Avoiding all mention of actual reading:
Here is the passage from the Reading Next report that discusses "Extended Time for Literacy," which I had thought from its title might mean more time for students to actually read.  That may be what is meant, but the authors seem to twist themselves into jargony knots so as to avoid discussing actual "reading":

Extended Time for Literacy
None of the above-mentioned elements are likely to effect much change if instruction is limited to thirty or forty-five minutes per day. The panel strongly argued the need for two to four hours of literacy-connected learning daily. This time is to be spent with texts and a focus on reading and writing effectively. Although some of this time should be spent with a language arts teacher, instruction in science, history, and other subject areas qualifies as fulfilling the requirements of this element if the instruction is text centered and informed by instructional principles designed to convey content and also to practice and improve literacy skills.

To leverage time for increased interaction with texts across subject areas, teachers will need to reconceptualize their understanding of what it means to teach in a subject area. In other words, teachers need to realize they are not just teaching content knowledge but also ways of reading and writing specific to a subject area. This reconceptualization, in turn, will require rearticulation of standards and revision of preservice training.

This passage is amazing.  Despite the fact that it seems intended to promote spending more time having students actually reading, the language in this passage and the whole report seems to avoid saying that straight out. Instead we hear about "instruction" (four times), "literacy-connected learning," "interaction with texts," and "instructional principles designed to convey content." The word "reading" appears twice, but never on its own, never with the implication that the students might be actually reading; instead, we read that time should be spent with "a focus on reading" and in "teaching... ways of reading."  

This passage, like the whole report and indeed like so much of the discourse of reading experts, makes me think of Pearson and Gallagher's "Gradual Release of Responsibility Model."  These experts, perhaps because they are so far removed from teaching actual children, are not willing to release responsibility...

Much of the data that does exist is obvious
Much of the "research" that the EdWeek article mentions is super-obvious.  For instance, here is some expert wisdom:

"research showing that there is no bright line for when students start to read to learn"

"Kids have to read across texts, evaluate them, respond to them all at the same time. In office work of any sort, people are doing this sort of thing all the time."

"a student's depth and complexity of vocabulary knowledge predicts his or her academic achievement better than other early-reading indicators, such as phonemic awareness."

Didn't we all know these things already? But here is my personal favorite piece of obvious data:

"students who practiced reading, even when it was difficult, were significantly better 20 weeks later at reading rate, word recognition, and comprehension, in comparison with the control group."

Wow--if you read more, you get better.  Who knew?!

Education is like medicine, circa 1850
I have read that at the end of John Hattie's 2009 Magnum Opus, Visible Learning (I've ordered the book, but it hasn't come yet), Hattie compares the state of research in education to the state of medical research in the nineteenth century. In other words, we teachers might be better off with home remedies or folk wisdom.  And in a sense this makes me feel a bit better about the Common Core.  The Common Core is in no real sense, as far as I can tell, evidence-based (saying that students will one day have to write non-fiction is not scientific evidence for making them read it a lot when they are eight), but given the state of education research, maybe that's okay.  What matters is that students read a lot, think and talk about what they read, and look carefully at their own writing.  We English teachers can facilitate this process, but we shouldn't worry too much about the standards, which are, as Tim Shanahan says, in an expert opinion I can agree with completely, "a little goofy."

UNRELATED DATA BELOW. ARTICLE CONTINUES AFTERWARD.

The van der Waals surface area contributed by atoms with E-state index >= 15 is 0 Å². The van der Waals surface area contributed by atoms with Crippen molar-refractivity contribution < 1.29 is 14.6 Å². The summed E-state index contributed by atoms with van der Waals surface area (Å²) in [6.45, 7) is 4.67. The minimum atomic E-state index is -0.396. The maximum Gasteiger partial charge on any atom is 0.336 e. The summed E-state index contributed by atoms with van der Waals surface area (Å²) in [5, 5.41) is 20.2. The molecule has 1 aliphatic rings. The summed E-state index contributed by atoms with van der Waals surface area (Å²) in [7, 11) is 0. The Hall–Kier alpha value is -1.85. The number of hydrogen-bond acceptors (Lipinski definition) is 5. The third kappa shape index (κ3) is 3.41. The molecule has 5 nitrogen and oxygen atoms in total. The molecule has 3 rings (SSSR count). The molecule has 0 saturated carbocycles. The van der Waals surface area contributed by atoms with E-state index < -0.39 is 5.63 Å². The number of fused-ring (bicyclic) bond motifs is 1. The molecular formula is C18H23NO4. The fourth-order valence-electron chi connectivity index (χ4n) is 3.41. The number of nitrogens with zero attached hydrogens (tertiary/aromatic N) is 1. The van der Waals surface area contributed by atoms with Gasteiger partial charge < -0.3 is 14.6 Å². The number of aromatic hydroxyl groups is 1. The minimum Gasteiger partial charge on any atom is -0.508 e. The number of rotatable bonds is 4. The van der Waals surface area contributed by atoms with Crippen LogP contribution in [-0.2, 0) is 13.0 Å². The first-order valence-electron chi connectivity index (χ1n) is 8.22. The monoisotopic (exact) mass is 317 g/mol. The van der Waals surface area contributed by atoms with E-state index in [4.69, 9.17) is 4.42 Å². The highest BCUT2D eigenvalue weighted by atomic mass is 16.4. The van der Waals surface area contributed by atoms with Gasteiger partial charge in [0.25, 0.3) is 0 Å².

(1)  In fact, one of my favorite passages from the NRP report is the following piece of meaningless verbiage: "Comprehension is critically important to the development of children’s reading skills and therefore to the ability to obtain an education. Indeed, reading comprehension has come to be the “essence of reading”."  This is as absurd as if one were to say, "Movement is critically important to the development of children's running skills and therefore to the ability to compete in many team sports.  Indeed, movement has come to be the "essence of running"."


  1. Good post. So... at what point are you going to become so disenchanted with ed research that you stop reading it?

    1. I should! Unfortunately, somebody just got the Marshall Memo for the department. Also, ed research looms large in all the public discourse about education right now, so it's hard to avoid--it would be like avoiding reading about religion during the Spanish Inquisition or something. And finally, there is a side of me that is really interested in science, and it drives me a little crazy to see such half-baked "science". So I've ordered John Hattie's 2009 book, Visible Learning, which supposedly offers a magisterial overview and synthesis of all the educational research ever done, or something like that. If that book's a disappointment, maybe I'll give up. I did pretty much give up on the New York Times, after years of wasting an hour or so a day on news that Thoreau had long since told me was never really new...